Eliminating resource waste

Eliminating resource waste

Presented against the backdrop of a national election that will no doubt shape the future of the construction industry and its products, the International Association of Plumbing and Mechanical Officials (IAPMO) and the World Plumbing Council (WPC) recently convened the third Emerging Technology Symposium.

In welcoming attendees to the May 1-2 event, IAPMO CEO/WPC Chairman GP Russ Chaney said water and energy efficiency continue to be increasingly prominent issues, referencing extreme drought conditions in parts of Texas last year that forced businesses to close due to a lack of water resources.

Despite one¹s political leanings or thoughts on what exactly is causing the events, there should be widespread agreement that action must be taken to eliminate the waste of our resources in light of such occurrences, he said.

³The people in this room ¬ the presenters, the panelists, and the attendees alike ¬ are among the leaders that the world will depend upon to ensure that we make the best possible use of our energy and water resources,² Chaney said. ³By applying what we will hear over the course of the next two days, we can help minimize the impact of future water scarcity events and the potential risks to health, safety and commerce that can result as a result as a lack of access to water and energy.²

Over the next two days, a host of innovators and industry heavyweights gathered at the Bethesda North Marriott Hotel & Conference Center in Bethesda, Md., to highlight the challenges facing the manufacturing, engineering and trade industries as they pertain to water and energy conservation, sanitation, renewables and the sustainability of the environment and suggest creative solutions in addressing them.

Keynote speaker Kerri-Ann Jones, assistant secretary for Oceans and International Environmental and Scientific Affairs for the U.S. State Department, called water security ³one of the great challenges of our time.²

Jones said nearly 800 million people lack access to a drinking water source such as a well or a community tap that is protected from animals and debris, and said it is likely that two to three times that number lack access to water that is considered safe to drink. Additionally, she said, more than 2.5 billion people lack access to basic sanitation.

³Taken together, the lack of access to safe drinking water, basic sanitation and poor hygiene practices pose one of our greatest health risks worldwide,² she said. ³Each day, nearly 6,000 people ¬ mostly children under the age of five ¬ die from preventable diarrheal diseases.²

Beyond its connection to health, water is also a critical element in our food and energy security, the environment, and in looking how we will be affected by climate change, Jones said. More than 70 percent of the water used around the world goes toward agriculture, she said, and in some developing countries that number can be as high as 90 to 95 percent.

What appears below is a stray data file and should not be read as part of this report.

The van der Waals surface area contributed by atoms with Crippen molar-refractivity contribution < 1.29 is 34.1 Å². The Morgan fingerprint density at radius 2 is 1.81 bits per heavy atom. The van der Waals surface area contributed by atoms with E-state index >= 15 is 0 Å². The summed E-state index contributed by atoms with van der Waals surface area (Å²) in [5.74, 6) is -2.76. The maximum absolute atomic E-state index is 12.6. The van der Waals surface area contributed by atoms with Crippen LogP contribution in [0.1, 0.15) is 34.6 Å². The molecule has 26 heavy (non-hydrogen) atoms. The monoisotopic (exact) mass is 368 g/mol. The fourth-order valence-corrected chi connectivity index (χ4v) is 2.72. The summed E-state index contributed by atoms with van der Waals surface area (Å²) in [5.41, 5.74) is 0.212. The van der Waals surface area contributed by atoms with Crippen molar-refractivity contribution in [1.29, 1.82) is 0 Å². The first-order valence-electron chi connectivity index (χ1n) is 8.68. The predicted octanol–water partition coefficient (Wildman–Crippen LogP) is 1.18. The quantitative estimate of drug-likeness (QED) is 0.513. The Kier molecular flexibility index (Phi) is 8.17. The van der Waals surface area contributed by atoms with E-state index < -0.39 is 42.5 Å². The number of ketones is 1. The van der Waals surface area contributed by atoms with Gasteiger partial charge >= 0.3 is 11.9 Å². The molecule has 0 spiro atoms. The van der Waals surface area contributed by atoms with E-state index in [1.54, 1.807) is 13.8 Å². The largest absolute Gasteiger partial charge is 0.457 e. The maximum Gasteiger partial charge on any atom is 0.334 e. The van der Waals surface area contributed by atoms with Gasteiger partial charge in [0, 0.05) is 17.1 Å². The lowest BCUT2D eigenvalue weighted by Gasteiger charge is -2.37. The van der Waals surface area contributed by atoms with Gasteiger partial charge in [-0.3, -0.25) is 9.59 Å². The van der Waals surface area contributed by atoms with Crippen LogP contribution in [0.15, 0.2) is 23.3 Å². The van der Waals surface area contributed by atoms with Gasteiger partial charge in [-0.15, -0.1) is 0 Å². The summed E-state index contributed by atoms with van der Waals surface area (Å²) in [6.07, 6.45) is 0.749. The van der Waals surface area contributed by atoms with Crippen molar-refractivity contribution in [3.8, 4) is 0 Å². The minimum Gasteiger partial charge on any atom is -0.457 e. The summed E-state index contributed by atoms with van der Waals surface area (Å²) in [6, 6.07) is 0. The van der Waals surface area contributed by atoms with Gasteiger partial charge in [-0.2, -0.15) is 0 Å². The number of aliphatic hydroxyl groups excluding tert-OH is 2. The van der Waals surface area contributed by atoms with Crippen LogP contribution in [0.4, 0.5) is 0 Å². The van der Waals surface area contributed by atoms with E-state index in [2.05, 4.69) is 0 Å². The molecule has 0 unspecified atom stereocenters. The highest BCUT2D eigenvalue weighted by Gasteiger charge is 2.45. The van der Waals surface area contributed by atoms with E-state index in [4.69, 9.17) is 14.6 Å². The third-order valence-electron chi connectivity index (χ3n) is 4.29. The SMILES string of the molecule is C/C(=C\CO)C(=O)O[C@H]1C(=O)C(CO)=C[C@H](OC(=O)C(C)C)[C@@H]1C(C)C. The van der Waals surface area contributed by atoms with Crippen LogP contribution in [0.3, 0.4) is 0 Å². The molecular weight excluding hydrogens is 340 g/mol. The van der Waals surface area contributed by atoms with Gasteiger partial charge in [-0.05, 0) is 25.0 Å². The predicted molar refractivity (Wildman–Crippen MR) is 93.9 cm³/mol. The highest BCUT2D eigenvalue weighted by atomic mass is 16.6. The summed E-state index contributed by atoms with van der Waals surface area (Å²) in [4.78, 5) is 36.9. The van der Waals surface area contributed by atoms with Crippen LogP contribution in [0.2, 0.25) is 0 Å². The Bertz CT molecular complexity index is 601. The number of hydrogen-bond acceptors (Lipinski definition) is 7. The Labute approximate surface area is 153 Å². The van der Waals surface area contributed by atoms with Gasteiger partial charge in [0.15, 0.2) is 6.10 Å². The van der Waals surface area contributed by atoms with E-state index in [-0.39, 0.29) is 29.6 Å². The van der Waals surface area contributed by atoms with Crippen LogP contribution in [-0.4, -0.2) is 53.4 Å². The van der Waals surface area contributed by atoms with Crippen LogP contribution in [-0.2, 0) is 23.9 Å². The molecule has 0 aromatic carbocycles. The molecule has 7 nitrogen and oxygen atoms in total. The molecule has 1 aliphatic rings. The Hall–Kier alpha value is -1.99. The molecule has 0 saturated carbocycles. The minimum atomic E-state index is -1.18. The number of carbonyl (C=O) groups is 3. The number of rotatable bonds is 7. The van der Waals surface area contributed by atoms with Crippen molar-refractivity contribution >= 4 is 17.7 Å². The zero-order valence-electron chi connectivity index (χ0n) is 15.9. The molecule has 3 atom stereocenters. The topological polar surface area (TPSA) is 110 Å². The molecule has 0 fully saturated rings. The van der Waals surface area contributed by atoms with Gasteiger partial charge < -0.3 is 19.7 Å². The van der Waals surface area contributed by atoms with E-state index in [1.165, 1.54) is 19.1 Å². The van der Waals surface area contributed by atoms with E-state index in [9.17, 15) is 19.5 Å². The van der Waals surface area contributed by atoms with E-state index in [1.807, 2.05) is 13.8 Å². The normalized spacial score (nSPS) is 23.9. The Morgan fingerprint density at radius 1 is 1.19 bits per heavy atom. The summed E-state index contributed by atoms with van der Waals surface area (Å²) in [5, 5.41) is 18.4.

The demand will increase as populations continue to grow and countries develop, Jones said, because of both the increased grain production that will be needed and due to dietary changes ¬ as people¹s diets become more meat based,
more water input will be required.

By 2025, she said, experts predict that two-thirds of the world will live in water-stressed conditions. The situation sounds dire, Jones acknowledged, but said there are solutions that everybody can work on together. Most places now have enough water to meet people¹s needs, she said, and proper management measures must be in place to ensure clean safe, water reaches the people who need it.

³We have seen many countries doing more with less, including the United States,² Jones said.

A wide range of plumbing- and mechanical-related presentations from industry experts, local, state and federal government officials, consultants and standards officials include topics such as pipe and fitting advances, so-called ³tipping points,² reclaimed water, rainwater harvesting and thermal insulation.

Kyle Onda, a graduate assistant at the Water Institute of UNC Chapel Hill, also offered an update on ³The Last Mile of Safe Water Delivery: A Global Problem.² The project is a joint effort between IAPMO and the UNC Gillings School of Global Public Health.

To view any of the presentations visit IAPMO¹s YouTube page at http://www.youtube.com/playlist?list=PLFAFD747F2EAB2698&feature=mh_lolz
<http://www.youtube.com/playlist?list=PLFAFD747F2EAB2698&feature=mh_lolz> .
Additionally, copies of the speakers¹ PowerPoint presentations may be downloaded at http://www.iapmo.org/Pages/EmergingTechnologySymposium.aspx.

The event was held in response to the overwhelming popularity of previous symposiums in Chicago (2008) and Ontario, Calif. (2010). Videos from the previous two symposiums are available for viewing online at http://www.youtube.com/user/IAPMOGroup. In addition to the symposiums, IAPMO and the WPC have previously worked together to bring industry wide attention to the SARS epidemic and the measures necessary to mitigate its threat around the world.

Planning is under way for a fourth ETS, and details will be released as soon as they are finalized.

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